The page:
To the north of the rugged foothills of the Spanish Sierra Nevada at an altitude of around 1,000 metres lies the high plain of Hoya de Guadix, one of the more remote areas of Andalusia. And yet, this secluded spot has been integral to the Spanish energy transition ever since 2007. This was when Andasol 1, the first sizable solar thermal power plant in Europe, went online. Since then, Andasol 2 and Andasol 3 have also been connected to the grid. Each of the three units feeds up to 50 megawatts into the Spanish power grid every day, even at night.
This is possible because the power plants do not convert the sun’s rays directly into electricity in the same way as photovoltaic (PV) systems do. Rather, they concentrate the sun’s rays to generate heat. This heat is then stored in molten salt tanks and saved for night-time use, for example. The stations use this heat to produce steam, which then – just like in a conventional power plant – powers turbines, which in turn drive a generator.
Two types of solar thermal power plants have proven effective thus far. Solar power towers use an innumerous number of mirrors to focus the sun’s rays onto a heat receiver installed on a tower or hill. The mirrors move automatically to face the sun, so that the rays are optimally directed onto the receiver every hour of the day. Generally, a thermal oil or salt is heated first, which then drives the water steam cycle.
Andasol 1 to 3 are parabolic trough power plants. They take advantage of the physical phenomenon that every ray of sunlight that hits the inside of a parabolic reflector is reflected through the same focal point. One power plant consists of several rows of one-dimensionally rounded mirrors, so that the focal point becomes a focal line with blackened receiver piping filled with working fluid running through it. The reflective rows run in a north-southerly direction. In the morning, their reflective side faces the east and over the course of the day, they turn westward to follow the sun.
The concentrated sunlight in the Andasol power plants hits the heat receivers with about 80 times the energy and heats the thermal oil contained within to as much as 400 degrees Celsius. This is enough to heat thermal energy storage units as well as drive the water steam cycle. The 28,500 metric tons of molten salt can store enough heat to last more than seven full load hours.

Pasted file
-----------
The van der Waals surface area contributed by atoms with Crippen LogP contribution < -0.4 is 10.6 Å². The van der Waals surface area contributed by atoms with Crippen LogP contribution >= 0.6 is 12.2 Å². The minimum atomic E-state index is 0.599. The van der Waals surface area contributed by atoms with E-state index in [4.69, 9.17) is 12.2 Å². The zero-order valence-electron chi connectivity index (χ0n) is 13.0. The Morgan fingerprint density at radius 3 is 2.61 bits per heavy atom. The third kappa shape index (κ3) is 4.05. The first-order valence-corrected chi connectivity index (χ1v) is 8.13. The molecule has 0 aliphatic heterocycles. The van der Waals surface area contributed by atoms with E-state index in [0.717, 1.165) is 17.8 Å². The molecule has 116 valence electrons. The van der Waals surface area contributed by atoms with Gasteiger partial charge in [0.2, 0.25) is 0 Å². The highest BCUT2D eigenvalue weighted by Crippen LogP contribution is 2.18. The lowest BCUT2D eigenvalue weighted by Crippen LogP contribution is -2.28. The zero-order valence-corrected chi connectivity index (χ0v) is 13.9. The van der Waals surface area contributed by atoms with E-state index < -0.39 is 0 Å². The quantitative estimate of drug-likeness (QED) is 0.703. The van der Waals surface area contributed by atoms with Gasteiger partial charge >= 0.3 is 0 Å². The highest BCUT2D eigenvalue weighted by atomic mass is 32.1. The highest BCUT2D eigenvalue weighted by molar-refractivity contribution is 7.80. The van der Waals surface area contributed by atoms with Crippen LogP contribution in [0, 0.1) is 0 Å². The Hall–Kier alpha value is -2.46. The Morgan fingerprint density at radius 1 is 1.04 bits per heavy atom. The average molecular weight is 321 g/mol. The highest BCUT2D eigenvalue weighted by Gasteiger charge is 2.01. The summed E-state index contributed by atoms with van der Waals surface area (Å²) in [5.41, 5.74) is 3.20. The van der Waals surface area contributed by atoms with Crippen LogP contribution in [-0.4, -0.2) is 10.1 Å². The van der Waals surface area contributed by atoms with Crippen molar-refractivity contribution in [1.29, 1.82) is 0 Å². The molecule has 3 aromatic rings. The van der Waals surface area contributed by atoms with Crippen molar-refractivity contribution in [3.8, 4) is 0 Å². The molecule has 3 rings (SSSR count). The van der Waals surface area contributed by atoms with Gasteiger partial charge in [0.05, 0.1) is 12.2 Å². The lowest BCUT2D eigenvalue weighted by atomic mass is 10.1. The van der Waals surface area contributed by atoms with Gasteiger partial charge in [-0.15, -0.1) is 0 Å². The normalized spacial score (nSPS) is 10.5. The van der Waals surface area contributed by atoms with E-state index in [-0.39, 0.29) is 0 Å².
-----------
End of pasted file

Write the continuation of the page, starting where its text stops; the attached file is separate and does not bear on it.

This not only allows for phases with insufficient solar radiation to be bridged, but also means the operating time after sunset can be extended to 24 hours – particularly in the summertime. Using thermal energy storage technologies is a relatively inexpensive way to increase the annual operating time of solar thermal power plants and thus improve their profitability.
In principle, solar thermal power plants are only worthwhile in places with very strong solar radiation. For although PV systems produce electricity right from the first ray of sunshine, the generated steam needed to drive the turbines uses a lot of energy at once and therefore has a considerable lead time before the necessary operating conditions are met (steam parameters). However, according to calculations by investment bank Lazard, once they are up and running, the average production costs per megawatt hour of electricity could fall below 100 US dollars – provided a thermal energy storage unit extends the capacity utilisation of the generators.
Although this would still mean the resulting electricity would be more expensive than that from large photovoltaic power stations, solar thermal power plants with storage facilities are better able to produce electricity reliably, even if electricity prices rise – when the PV systems run out of sunshine, for example.
Load following is also conceivable in relation to solar thermal power plants. This means that electricity production can be adapted to the current demand on the grid which would have a stabilising effect. At present, however, this business model is not yet considered to be profitable, as capacity utilisation and efficiency suffer. In a carbon-neutral energy system, however, they could play this part.
Even greater flexibility could become possible by integrating other energy sources. At the Solnova solar complex near Seville, for example, natural gas or biomethane can be used to keep the water steam cycle going if there is not enough sunshine. Solar thermal power plants are also considered to be an important alternative to PV power plants, because they need significantly less space. Spanish energy company Iberdrola, for example, states that Núñez de Balboa in the southern Spanish province of Badajoz, which is currently the largest solar farm in Europe, has an annual generation capacity of 832 gigawatt hours (MWh) – spread across an area of 1,000 hectares (ha), i.e. 0.832 GWh/ha.
By way of comparison: The solar field of Andasol 3 – 75 percent of which, incidentally, is owned by German companies, including RWE Renewables – occupies only 50 hectares and supplies 142 GWh per year, or 2.8 GWh/ha. As it happens, the world’s largest solar thermal power plant is located in the Mojave Desert in California. The three Ivanpah solar power tower units have a rated output of 392 MW and, according to data from the US energy agency EIA, supply around 730 GWh of electricity per year. Four percent of this is generated with natural gas, with the rest using solar energy.
Photo credit: RWE AG